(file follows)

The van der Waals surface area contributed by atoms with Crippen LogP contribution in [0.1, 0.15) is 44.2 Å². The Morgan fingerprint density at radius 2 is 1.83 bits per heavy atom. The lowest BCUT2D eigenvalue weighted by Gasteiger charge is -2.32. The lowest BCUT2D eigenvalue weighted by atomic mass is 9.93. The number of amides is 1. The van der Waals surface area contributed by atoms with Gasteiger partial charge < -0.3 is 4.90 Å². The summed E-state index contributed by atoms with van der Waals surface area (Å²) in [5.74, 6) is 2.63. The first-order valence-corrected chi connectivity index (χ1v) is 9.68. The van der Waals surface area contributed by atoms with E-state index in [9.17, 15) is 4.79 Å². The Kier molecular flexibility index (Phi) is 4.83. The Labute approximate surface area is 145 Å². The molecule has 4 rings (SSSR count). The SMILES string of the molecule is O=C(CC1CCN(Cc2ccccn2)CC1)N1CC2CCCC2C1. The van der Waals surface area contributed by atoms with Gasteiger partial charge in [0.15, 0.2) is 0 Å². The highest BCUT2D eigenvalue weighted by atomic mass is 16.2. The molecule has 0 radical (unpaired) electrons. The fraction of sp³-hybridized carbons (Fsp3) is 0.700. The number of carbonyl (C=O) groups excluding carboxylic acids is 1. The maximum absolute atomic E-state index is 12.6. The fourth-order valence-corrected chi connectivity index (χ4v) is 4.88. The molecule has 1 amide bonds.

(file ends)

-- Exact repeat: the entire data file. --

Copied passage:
The van der Waals surface area contributed by atoms with Crippen LogP contribution in [0.1, 0.15) is 44.2 Å². The Morgan fingerprint density at radius 2 is 1.83 bits per heavy atom. The lowest BCUT2D eigenvalue weighted by Gasteiger charge is -2.32. The lowest BCUT2D eigenvalue weighted by atomic mass is 9.93. The number of amides is 1. The van der Waals surface area contributed by atoms with Gasteiger partial charge < -0.3 is 4.90 Å². The summed E-state index contributed by atoms with van der Waals surface area (Å²) in [5.74, 6) is 2.63. The first-order valence-corrected chi connectivity index (χ1v) is 9.68. The van der Waals surface area contributed by atoms with E-state index in [9.17, 15) is 4.79 Å². The Kier molecular flexibility index (Phi) is 4.83. The Labute approximate surface area is 145 Å². The molecule has 4 rings (SSSR count). The SMILES string of the molecule is O=C(CC1CCN(Cc2ccccn2)CC1)N1CC2CCCC2C1. The van der Waals surface area contributed by atoms with Gasteiger partial charge in [0.15, 0.2) is 0 Å². The highest BCUT2D eigenvalue weighted by atomic mass is 16.2. The molecule has 0 radical (unpaired) electrons. The fraction of sp³-hybridized carbons (Fsp3) is 0.700. The number of carbonyl (C=O) groups excluding carboxylic acids is 1. The maximum absolute atomic E-state index is 12.6. The fourth-order valence-corrected chi connectivity index (χ4v) is 4.88. The molecule has 1 amide bonds.